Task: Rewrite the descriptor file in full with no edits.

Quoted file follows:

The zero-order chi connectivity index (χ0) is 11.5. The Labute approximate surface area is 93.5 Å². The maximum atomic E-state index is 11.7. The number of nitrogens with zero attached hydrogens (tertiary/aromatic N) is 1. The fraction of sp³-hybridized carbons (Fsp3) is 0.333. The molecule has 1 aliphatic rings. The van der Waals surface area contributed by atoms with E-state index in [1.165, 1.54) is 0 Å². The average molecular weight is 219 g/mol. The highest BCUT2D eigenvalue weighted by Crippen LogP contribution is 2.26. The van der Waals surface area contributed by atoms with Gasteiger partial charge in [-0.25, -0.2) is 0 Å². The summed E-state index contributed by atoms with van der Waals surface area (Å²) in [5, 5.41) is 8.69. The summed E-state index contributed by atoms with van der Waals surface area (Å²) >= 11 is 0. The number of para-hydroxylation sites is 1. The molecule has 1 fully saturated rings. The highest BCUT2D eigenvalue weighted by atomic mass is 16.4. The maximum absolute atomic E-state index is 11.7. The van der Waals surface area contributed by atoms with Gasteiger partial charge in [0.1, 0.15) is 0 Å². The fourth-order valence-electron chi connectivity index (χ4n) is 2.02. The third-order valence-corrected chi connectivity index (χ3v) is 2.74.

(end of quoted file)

The zero-order chi connectivity index (χ0) is 11.5. The Labute approximate surface area is 93.5 Å². The maximum atomic E-state index is 11.7. The number of nitrogens with zero attached hydrogens (tertiary/aromatic N) is 1. The fraction of sp³-hybridized carbons (Fsp3) is 0.333. The molecule has 1 aliphatic rings. The van der Waals surface area contributed by atoms with E-state index in [1.165, 1.54) is 0 Å². The average molecular weight is 219 g/mol. The highest BCUT2D eigenvalue weighted by Crippen LogP contribution is 2.26. The van der Waals surface area contributed by atoms with Gasteiger partial charge in [-0.25, -0.2) is 0 Å². The summed E-state index contributed by atoms with van der Waals surface area (Å²) in [5, 5.41) is 8.69. The summed E-state index contributed by atoms with van der Waals surface area (Å²) >= 11 is 0. The number of para-hydroxylation sites is 1. The molecule has 1 fully saturated rings. The highest BCUT2D eigenvalue weighted by atomic mass is 16.4. The maximum absolute atomic E-state index is 11.7. The van der Waals surface area contributed by atoms with Gasteiger partial charge in [0.1, 0.15) is 0 Å². The fourth-order valence-electron chi connectivity index (χ4n) is 2.02. The third-order valence-corrected chi connectivity index (χ3v) is 2.74.